Issue Date: October 26, 2009
Industry Criticizes Chemical Security Bill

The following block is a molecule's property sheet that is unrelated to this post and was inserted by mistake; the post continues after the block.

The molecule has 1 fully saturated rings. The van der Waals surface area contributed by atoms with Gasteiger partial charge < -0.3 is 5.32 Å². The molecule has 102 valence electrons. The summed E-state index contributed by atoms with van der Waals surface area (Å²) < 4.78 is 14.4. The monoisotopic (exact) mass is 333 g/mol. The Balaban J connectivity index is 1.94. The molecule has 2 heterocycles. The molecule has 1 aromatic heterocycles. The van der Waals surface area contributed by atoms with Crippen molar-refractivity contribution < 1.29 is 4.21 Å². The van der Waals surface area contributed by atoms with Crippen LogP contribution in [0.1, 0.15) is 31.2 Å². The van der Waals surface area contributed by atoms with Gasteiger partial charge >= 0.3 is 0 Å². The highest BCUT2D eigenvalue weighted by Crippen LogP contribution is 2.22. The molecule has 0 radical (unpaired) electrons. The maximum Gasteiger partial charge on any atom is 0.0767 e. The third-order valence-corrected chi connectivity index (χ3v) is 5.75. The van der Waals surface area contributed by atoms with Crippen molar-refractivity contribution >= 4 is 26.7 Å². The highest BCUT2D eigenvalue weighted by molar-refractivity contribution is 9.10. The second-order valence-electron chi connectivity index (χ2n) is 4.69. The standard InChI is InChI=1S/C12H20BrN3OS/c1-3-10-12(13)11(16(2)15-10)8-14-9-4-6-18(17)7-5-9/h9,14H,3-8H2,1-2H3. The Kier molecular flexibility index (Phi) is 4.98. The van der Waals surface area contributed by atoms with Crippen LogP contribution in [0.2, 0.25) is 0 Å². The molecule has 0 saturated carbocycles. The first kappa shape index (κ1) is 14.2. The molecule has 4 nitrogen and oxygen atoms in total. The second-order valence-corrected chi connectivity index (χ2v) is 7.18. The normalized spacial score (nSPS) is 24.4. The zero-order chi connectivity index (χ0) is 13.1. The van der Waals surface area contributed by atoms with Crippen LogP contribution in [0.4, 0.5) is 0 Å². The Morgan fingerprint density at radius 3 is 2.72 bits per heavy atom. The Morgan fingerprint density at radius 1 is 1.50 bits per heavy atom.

Chemical industry officials say lawmakers have improved a bill moving through the House that would give the Department of Homeland Security permanent authority to regulate security practices at chemical facilities. But they remain vehemently opposed to provisions in the legislation that could require the highest risk facilities to adopt inherently safer technology (IST)—alternative chemicals or processes that would reduce the consequences of a terrorist attack. “While we were able to reach agreement on many important concerns, we continue to seek common ground over what authority should be granted to the government when it comes to requiring process changes or product substitutions,” says Calvin M. Dooley, president and CEO of the American Chemistry Council, an industry trade group. Forced chemical switching under an IST mandate will not necessarily result in safer operations, adds Charles T. Drevna, president of the National Petrochemical & Refiners Association. The Chemical Facility Anti-Terrorism Act of 2009 (H.R. 2868) was approved by a vote of 18-10 by the House Energy & Commerce Subcommittee on Energy & Environment earlier this month.
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